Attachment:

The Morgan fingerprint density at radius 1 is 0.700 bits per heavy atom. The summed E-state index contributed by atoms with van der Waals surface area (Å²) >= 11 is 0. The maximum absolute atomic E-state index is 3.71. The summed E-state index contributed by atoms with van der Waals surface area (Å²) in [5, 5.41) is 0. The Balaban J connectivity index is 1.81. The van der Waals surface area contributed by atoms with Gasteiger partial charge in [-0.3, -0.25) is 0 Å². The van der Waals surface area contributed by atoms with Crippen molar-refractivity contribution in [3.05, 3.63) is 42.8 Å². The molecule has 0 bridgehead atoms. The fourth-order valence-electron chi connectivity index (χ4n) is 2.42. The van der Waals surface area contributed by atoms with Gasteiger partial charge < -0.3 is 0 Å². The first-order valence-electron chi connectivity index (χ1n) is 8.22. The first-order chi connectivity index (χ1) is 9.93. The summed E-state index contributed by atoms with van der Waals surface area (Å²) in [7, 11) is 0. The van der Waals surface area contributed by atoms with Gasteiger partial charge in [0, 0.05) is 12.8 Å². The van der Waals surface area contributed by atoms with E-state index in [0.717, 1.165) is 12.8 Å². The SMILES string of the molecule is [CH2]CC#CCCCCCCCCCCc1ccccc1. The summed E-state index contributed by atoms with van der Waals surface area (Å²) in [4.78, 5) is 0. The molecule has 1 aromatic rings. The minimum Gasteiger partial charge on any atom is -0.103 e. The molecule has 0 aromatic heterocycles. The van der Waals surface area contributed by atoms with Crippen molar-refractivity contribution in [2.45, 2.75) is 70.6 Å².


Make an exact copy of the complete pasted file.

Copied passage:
The Morgan fingerprint density at radius 1 is 0.700 bits per heavy atom. The summed E-state index contributed by atoms with van der Waals surface area (Å²) >= 11 is 0. The maximum absolute atomic E-state index is 3.71. The summed E-state index contributed by atoms with van der Waals surface area (Å²) in [5, 5.41) is 0. The Balaban J connectivity index is 1.81. The van der Waals surface area contributed by atoms with Gasteiger partial charge in [-0.3, -0.25) is 0 Å². The van der Waals surface area contributed by atoms with Crippen molar-refractivity contribution in [3.05, 3.63) is 42.8 Å². The molecule has 0 bridgehead atoms. The fourth-order valence-electron chi connectivity index (χ4n) is 2.42. The van der Waals surface area contributed by atoms with Gasteiger partial charge < -0.3 is 0 Å². The first-order valence-electron chi connectivity index (χ1n) is 8.22. The first-order chi connectivity index (χ1) is 9.93. The summed E-state index contributed by atoms with van der Waals surface area (Å²) in [7, 11) is 0. The van der Waals surface area contributed by atoms with Gasteiger partial charge in [0, 0.05) is 12.8 Å². The van der Waals surface area contributed by atoms with E-state index in [0.717, 1.165) is 12.8 Å². The SMILES string of the molecule is [CH2]CC#CCCCCCCCCCCc1ccccc1. The summed E-state index contributed by atoms with van der Waals surface area (Å²) in [4.78, 5) is 0. The molecule has 1 aromatic rings. The minimum Gasteiger partial charge on any atom is -0.103 e. The molecule has 0 aromatic heterocycles. The van der Waals surface area contributed by atoms with Crippen molar-refractivity contribution in [2.45, 2.75) is 70.6 Å².